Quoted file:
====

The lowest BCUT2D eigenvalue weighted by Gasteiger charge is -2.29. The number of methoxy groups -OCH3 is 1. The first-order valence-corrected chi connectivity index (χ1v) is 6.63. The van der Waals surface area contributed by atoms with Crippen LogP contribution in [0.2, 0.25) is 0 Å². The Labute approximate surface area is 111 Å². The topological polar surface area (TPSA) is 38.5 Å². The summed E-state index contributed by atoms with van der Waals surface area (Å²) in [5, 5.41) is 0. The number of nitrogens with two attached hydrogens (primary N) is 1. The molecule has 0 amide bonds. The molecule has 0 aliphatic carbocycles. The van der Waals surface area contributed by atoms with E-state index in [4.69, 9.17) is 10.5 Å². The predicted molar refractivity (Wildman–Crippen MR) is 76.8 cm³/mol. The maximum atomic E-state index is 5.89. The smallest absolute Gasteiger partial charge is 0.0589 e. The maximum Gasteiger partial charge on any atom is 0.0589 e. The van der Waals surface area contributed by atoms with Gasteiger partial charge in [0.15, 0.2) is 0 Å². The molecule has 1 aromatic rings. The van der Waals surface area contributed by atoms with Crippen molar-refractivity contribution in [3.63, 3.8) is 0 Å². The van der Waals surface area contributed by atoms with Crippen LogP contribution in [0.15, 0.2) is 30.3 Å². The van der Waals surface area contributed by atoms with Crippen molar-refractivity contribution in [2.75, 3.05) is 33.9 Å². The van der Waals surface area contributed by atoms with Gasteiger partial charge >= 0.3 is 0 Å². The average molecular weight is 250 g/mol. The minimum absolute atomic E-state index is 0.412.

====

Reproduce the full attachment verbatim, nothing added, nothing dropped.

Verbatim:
The lowest BCUT2D eigenvalue weighted by Gasteiger charge is -2.29. The number of methoxy groups -OCH3 is 1. The first-order valence-corrected chi connectivity index (χ1v) is 6.63. The van der Waals surface area contributed by atoms with Crippen LogP contribution in [0.2, 0.25) is 0 Å². The Labute approximate surface area is 111 Å². The topological polar surface area (TPSA) is 38.5 Å². The summed E-state index contributed by atoms with van der Waals surface area (Å²) in [5, 5.41) is 0. The number of nitrogens with two attached hydrogens (primary N) is 1. The molecule has 0 amide bonds. The molecule has 0 aliphatic carbocycles. The van der Waals surface area contributed by atoms with E-state index in [4.69, 9.17) is 10.5 Å². The predicted molar refractivity (Wildman–Crippen MR) is 76.8 cm³/mol. The maximum atomic E-state index is 5.89. The smallest absolute Gasteiger partial charge is 0.0589 e. The maximum Gasteiger partial charge on any atom is 0.0589 e. The van der Waals surface area contributed by atoms with Gasteiger partial charge in [0.15, 0.2) is 0 Å². The molecule has 1 aromatic rings. The van der Waals surface area contributed by atoms with Crippen molar-refractivity contribution in [3.63, 3.8) is 0 Å². The van der Waals surface area contributed by atoms with Crippen LogP contribution in [0.15, 0.2) is 30.3 Å². The van der Waals surface area contributed by atoms with Crippen molar-refractivity contribution in [2.75, 3.05) is 33.9 Å². The van der Waals surface area contributed by atoms with Gasteiger partial charge >= 0.3 is 0 Å². The average molecular weight is 250 g/mol. The minimum absolute atomic E-state index is 0.412.